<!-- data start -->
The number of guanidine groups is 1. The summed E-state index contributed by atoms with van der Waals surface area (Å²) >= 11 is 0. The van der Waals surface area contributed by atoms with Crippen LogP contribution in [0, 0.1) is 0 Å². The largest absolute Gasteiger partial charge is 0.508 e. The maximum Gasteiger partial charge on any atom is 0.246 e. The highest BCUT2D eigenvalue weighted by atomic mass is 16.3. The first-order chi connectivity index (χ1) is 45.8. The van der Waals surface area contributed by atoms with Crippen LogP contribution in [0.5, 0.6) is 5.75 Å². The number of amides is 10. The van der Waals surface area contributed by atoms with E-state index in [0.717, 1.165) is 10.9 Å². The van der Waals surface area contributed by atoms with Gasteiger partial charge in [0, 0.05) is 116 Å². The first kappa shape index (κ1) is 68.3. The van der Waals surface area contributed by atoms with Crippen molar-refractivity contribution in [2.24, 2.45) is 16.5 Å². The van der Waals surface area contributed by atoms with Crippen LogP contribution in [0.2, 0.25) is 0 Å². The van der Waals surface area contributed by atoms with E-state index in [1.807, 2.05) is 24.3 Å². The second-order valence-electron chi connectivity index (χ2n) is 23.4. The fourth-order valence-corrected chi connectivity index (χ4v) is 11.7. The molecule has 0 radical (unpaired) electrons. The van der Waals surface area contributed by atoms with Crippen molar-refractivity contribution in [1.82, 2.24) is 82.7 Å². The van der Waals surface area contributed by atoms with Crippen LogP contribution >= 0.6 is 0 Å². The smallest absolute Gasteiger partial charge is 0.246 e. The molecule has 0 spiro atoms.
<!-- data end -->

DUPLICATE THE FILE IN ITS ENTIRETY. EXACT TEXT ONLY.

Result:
The number of guanidine groups is 1. The summed E-state index contributed by atoms with van der Waals surface area (Å²) >= 11 is 0. The van der Waals surface area contributed by atoms with Crippen LogP contribution in [0, 0.1) is 0 Å². The largest absolute Gasteiger partial charge is 0.508 e. The maximum Gasteiger partial charge on any atom is 0.246 e. The highest BCUT2D eigenvalue weighted by atomic mass is 16.3. The first-order chi connectivity index (χ1) is 45.8. The van der Waals surface area contributed by atoms with Crippen LogP contribution in [0.5, 0.6) is 5.75 Å². The number of amides is 10. The van der Waals surface area contributed by atoms with E-state index in [0.717, 1.165) is 10.9 Å². The van der Waals surface area contributed by atoms with Gasteiger partial charge in [0, 0.05) is 116 Å². The first kappa shape index (κ1) is 68.3. The van der Waals surface area contributed by atoms with Crippen molar-refractivity contribution in [2.24, 2.45) is 16.5 Å². The van der Waals surface area contributed by atoms with Crippen LogP contribution in [0.2, 0.25) is 0 Å². The van der Waals surface area contributed by atoms with E-state index in [1.807, 2.05) is 24.3 Å². The second-order valence-electron chi connectivity index (χ2n) is 23.4. The fourth-order valence-corrected chi connectivity index (χ4v) is 11.7. The molecule has 0 radical (unpaired) electrons. The van der Waals surface area contributed by atoms with Crippen molar-refractivity contribution in [1.82, 2.24) is 82.7 Å². The van der Waals surface area contributed by atoms with Crippen LogP contribution >= 0.6 is 0 Å². The smallest absolute Gasteiger partial charge is 0.246 e. The molecule has 0 spiro atoms.